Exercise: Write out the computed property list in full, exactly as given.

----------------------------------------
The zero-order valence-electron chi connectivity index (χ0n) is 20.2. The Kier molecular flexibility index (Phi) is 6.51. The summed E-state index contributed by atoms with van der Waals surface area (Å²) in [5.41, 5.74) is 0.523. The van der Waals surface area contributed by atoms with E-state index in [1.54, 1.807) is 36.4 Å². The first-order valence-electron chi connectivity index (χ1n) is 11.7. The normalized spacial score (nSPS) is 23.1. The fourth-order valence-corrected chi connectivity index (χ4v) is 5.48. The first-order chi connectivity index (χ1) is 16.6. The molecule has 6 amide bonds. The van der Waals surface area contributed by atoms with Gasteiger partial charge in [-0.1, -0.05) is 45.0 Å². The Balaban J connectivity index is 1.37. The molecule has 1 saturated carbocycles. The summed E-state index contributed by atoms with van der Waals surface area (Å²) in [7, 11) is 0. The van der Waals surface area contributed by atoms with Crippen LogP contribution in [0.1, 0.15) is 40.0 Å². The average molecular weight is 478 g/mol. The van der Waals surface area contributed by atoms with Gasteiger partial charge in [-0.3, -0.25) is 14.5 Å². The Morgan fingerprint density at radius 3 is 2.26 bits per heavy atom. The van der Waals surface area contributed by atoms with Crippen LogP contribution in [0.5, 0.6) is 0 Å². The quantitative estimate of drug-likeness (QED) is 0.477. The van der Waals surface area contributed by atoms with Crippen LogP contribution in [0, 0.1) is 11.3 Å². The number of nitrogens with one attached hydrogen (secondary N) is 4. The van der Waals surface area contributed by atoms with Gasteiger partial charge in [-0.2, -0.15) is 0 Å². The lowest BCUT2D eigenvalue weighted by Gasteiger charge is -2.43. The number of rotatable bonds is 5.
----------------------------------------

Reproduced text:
The zero-order valence-electron chi connectivity index (χ0n) is 20.2. The Kier molecular flexibility index (Phi) is 6.51. The summed E-state index contributed by atoms with van der Waals surface area (Å²) in [5.41, 5.74) is 0.523. The van der Waals surface area contributed by atoms with E-state index in [1.54, 1.807) is 36.4 Å². The first-order valence-electron chi connectivity index (χ1n) is 11.7. The normalized spacial score (nSPS) is 23.1. The fourth-order valence-corrected chi connectivity index (χ4v) is 5.48. The first-order chi connectivity index (χ1) is 16.6. The molecule has 6 amide bonds. The van der Waals surface area contributed by atoms with Gasteiger partial charge in [-0.1, -0.05) is 45.0 Å². The Balaban J connectivity index is 1.37. The molecule has 1 saturated carbocycles. The summed E-state index contributed by atoms with van der Waals surface area (Å²) in [7, 11) is 0. The van der Waals surface area contributed by atoms with Crippen LogP contribution in [0.1, 0.15) is 40.0 Å². The average molecular weight is 478 g/mol. The van der Waals surface area contributed by atoms with Gasteiger partial charge in [-0.3, -0.25) is 14.5 Å². The Morgan fingerprint density at radius 3 is 2.26 bits per heavy atom. The van der Waals surface area contributed by atoms with Crippen LogP contribution in [0.5, 0.6) is 0 Å². The quantitative estimate of drug-likeness (QED) is 0.477. The van der Waals surface area contributed by atoms with Crippen LogP contribution in [0, 0.1) is 11.3 Å². The number of nitrogens with one attached hydrogen (secondary N) is 4. The van der Waals surface area contributed by atoms with Gasteiger partial charge in [-0.2, -0.15) is 0 Å². The lowest BCUT2D eigenvalue weighted by Gasteiger charge is -2.43. The number of rotatable bonds is 5.